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Other Asteroids Contributed Elusive Olivine to Vesta

Press Release From: Planetary Science Institute
Posted: Tuesday, March 17, 2015

Olivine should be one of the most abundant minerals on asteroid Vesta, but it remains elusive. Scientists working on NASA’s Dawn mission to Vesta were initially thrilled to find few scattered remains of this enigmatic mineral as evidence for telltale signs of planetary differentiation. However, a new paper in the journal Icarus says that at least some of this olivine might not have come from Vesta, but instead was delivered by other asteroids. 

“Olivine provides important constraints on how small protoplanets like Vesta form and what we can learn about the formation of terrestrial planets, including Earth, but what we see on Vesta might not be the smoking gun we were looking for,” said Planetary Science Institute researcher Lucille Le Corre, the lead author of the new study.

The results come in light of a new analysis of data provided by Dawn suggesting that some of the olivine on Vesta may have resulted from olivine-rich meteorites impacting the body rather than being the product of internal geologic activity.

“The lack of abundant olivine on Vesta does not mean that it is not differentiated, as all evidence points to a Vesta that once had crust, mantle and a core,” Le Corre said. “We just need to update our planetary formation models in light of new results from Dawn.” 

The paper titled “Exploring exogenic sources for the olivine on Asteroid (4) Vesta” has been accepted for publication in Icarus and presented today at the 46th Lunar and Planetary Science Conference in Houston.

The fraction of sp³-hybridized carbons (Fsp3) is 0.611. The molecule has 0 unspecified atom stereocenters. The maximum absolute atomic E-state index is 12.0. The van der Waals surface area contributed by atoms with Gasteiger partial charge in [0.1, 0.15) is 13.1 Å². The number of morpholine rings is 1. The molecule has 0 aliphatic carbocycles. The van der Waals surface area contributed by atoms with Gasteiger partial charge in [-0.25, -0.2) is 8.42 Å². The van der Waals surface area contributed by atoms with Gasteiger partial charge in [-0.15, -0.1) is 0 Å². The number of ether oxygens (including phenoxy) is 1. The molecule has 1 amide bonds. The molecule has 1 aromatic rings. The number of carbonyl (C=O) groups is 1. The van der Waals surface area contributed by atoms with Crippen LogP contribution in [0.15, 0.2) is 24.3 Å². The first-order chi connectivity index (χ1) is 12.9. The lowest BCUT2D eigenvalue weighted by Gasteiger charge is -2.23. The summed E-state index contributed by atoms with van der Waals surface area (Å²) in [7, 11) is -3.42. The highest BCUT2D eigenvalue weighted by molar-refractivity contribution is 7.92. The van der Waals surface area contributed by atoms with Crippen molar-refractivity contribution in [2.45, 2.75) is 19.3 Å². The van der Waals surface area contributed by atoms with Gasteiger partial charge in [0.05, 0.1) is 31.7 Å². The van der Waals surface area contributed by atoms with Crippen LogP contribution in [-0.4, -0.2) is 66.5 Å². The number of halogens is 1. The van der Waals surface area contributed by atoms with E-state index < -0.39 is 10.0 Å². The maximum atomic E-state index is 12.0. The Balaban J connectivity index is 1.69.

PSI’s Vishnu Reddy and Juan Sanchez are coauthors on the paper.

This research work was supported by grants from NASA’s Planetary Mission Data Analysis Program, NEOO Program and Planetary Geology and Geophysics Program.

THE PLANETARY SCIENCE INSTITUTE:

The Planetary Science Institute is a private, nonprofit 501(c)(3) corporation dedicated to solar system exploration. It is headquartered in Tucson, Arizona, where it was founded in 1972.

PSI scientists are involved in numerous NASA and international missions, the study of Mars and other planets, the Moon, asteroids, comets, interplanetary dust, impact physics, the origin of the solar system, extra-solar planet formation, dynamics, the rise of life, and other areas of research. They conduct fieldwork on all continents around the world. They also are actively involved in science education and public outreach through school programs, children’s books, popular science books and art.

PSI scientists are based in 22 states and the District of Columbia, and work from various locations around the world.

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